Still half-drunk and driving west through the Idaho wilderness, a night creature threw itself in front of Paul’s car. His foot sunk into the brake before he knew what was happening. The car jerked and swerved. He was off the road and in a ditch with his hood a foot away from the base of an ancient cedar—its striated reddish bark like his arm’s pulsing veins.
Paul couldn’t move, breathe. Rain sizzled as it hit the hood of the car, still warm from the late day sun, turning into steam. He got out and checked for damage. None that he could see, though it was dark and difficult to tell. Then he saw two eyes watching him, like the distant lights of a landing plane. A deer. It vaulted away up the hillside. His breath returned.
The car was stuck. Its wheels spun loosely in the mud, failing to gain traction.
He started walking. He’d find a call box, or a passing car, or something or someone to help him get his car out of the ditch. His phone hadn’t had service since Lolo.
He followed the road for about a mile until coming to a lumpy dirt path extending into the forest. In the distance he could see lights, and buildings. It didn’t seem real. Was he dreaming? Hallucinating? Dead? The alcohol had all but left his system and he was fighting off the shakes, the lights rippling at the edge of his sightline like a mirage.
As Paul neared, he began to hear voices, whispers, all angelic and swirling around. Laughter. Music. A hardy woodsmoke aroma. The crunchy suck of boots on wet earth, gravel. The stretch and tow of light against the trees; lifting him to heaven, pulling him back.
It appeared to be a resort. Nothing fancy. A budget kind of place. Thirty or so cabins circling a lodge in the center. He walked up the stairs of the lodge. Inside was a dining room with a bar in the back, walls covered with the skins of animals—mountain lions, elk, black bear—each flattened and stretched across the wall. Their mouths, eyes, wide and astonished, shocked eternal by their ridiculous fate. It was busy. When the hostess announced it would be thirty minutes before anyone could be seated, Paul approached the podium. He glanced down at the reservation book and claimed the first name he saw. “I’m early,” he said, without hesitation.
The hostess looked him over. He knew he looked rough and hungover, wearing the clothes he’d passed out in the night before. She didn’t say anything, and led him to a table tucked away in the back, behind an old player piano banging out a medley of honky tonk tunes.
A waitress came by. Paul ordered a double whiskey and a burger and watched the restaurant on display. The bussers turning two-tops, four-tops, tossing greasy, lip-stick stained silverware into their tubs. The servers working for tips. The runners hurrying out of the kitchen with trays, plates, dome lids—up from which steamed wet balloons of hot, oily air. The scene excited him in its familiarity. Paul bartended in Missoula, and had served for years when he and Liz had lived in Akron, then Cleveland, before moving out west so Liz could pursue a degree in forestry. He wanted to open a place of his own one day. Nothing special. A burger and beer joint. He’d tried. But his credit was wrecked, and he couldn’t get the loan. He often thought if only he had a few thousand to set aside, to let grow. It wouldn’t be enough, but it would be a start.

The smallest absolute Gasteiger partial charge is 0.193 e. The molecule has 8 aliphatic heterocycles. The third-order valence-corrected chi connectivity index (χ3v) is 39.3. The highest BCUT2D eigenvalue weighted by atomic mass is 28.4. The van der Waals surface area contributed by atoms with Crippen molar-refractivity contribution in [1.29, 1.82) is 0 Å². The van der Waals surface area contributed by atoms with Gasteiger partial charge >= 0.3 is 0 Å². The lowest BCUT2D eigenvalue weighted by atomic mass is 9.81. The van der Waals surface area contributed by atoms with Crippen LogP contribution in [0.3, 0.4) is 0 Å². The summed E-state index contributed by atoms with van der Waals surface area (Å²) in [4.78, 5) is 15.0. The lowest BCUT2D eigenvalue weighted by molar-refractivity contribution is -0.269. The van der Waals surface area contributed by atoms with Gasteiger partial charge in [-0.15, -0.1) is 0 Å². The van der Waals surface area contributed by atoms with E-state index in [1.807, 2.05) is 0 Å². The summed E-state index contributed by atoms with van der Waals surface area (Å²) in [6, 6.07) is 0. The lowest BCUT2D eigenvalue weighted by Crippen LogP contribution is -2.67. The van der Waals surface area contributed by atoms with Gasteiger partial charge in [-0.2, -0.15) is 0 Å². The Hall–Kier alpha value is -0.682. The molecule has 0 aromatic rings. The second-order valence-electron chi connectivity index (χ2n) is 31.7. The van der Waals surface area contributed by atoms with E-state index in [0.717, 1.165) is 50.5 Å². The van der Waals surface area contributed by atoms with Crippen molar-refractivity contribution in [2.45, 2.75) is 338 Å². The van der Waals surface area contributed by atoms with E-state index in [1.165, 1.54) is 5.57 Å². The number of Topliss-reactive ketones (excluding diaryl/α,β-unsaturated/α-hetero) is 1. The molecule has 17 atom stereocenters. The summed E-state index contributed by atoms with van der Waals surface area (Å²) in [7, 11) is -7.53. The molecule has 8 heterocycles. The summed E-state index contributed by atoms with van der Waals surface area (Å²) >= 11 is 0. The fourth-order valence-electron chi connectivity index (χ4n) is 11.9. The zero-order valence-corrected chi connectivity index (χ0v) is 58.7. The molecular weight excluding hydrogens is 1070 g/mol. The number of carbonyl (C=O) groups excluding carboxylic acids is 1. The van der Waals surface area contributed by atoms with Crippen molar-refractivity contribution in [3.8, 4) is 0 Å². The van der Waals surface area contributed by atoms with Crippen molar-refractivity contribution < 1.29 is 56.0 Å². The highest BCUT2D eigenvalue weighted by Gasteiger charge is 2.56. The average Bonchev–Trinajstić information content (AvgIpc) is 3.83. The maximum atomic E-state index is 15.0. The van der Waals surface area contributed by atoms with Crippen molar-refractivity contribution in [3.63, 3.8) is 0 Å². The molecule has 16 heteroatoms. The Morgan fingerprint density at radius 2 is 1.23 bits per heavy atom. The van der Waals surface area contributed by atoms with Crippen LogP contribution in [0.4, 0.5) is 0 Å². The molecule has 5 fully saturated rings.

Then a man approached his table. He was older, larger, dressed in a red and black flannel. Behind him swung a thin, oily ponytail. He sat across from Paul without extending a hand.
“Sure is busy tonight,” he said. Paul watched him blankly. “Always is on the weekend, seeing how it’s the only real place to eat for what, forty, fifty miles? Almost like you might wanna consider calling ahead, you know, if you’re hoping for a seat right away.”
“What are you saying?”
“You got some stones on you, I’ll give you that.”
Paul didn’t know what to do. He’d hoped to have eaten and left before anyone arrived, but the man must have been early.
“I’m sorry,” Paul said, standing. He turned to leave.
The man grunted. “Stay,” he said. “I don’t care.” Paul sat back down and the two of them looked for a while in each other’s direction. “Let me guess,” he said. “You’re the one with that Toyota in the ditch back there, those Montana plates.”
“How’d you—?” Paul removed the tatty, sun-bleached Griz cap he’d been wearing. Ned smirked, self-satisfied. “Yeah, OK, I was driving out to Grangeville.”
“Gonna be hard to get to Grangeville from the bottom of a ditch.”
“What’s your deal?”
“Busting,” he said. With the prong of his fork, he picked at a gap in his teeth. “Though I’d love to know what they got in Grangeville they don’t got in Missoula?”
Paul hesitated. “A dog. A rescue.”
“How should I know?”
“There’s no need for that.”
“Look, I have no idea where it came from. It’s a favor for my wife—well, ex-wife. She called me last night and asked if I could go pick it up. First I’ve heard from her in years.”
“A favor for my ex-wife—carve that on my tombstone, buddy.”
The man heaved into a strained, smoke-shredded laugh and slapped the table with his palm. In the resulting silence, Paul stood again. He explained he needed to be going.
“Come on,” the man said. “You’re here. You ordered. You don’t want to eat with me?”
“Not really, no. This is awkward as hell.”
Ned laughed again. And then so did Paul. He lingered, angling toward the entrance, when he saw a runner coming with their food. The runner dropped the plates. Paul sat once more.
“Guess you’re stuck with me now,” the man said.
As they ate, Paul eased back against his chair. The ruts tense in his forehead smoothed, and at some point disappeared entirely. “So you’re not from around here?” he asked.
“Hell, I don’t think anyone’s from around here,” he said. “I’m up in Wallace. Come down a few times a year to see my brother. He lives southwest, about forty miles or so.”
Paul asked the man if he had a phone he could borrow. He had almost forgotten about his situation—the night creature, the car in the ditch.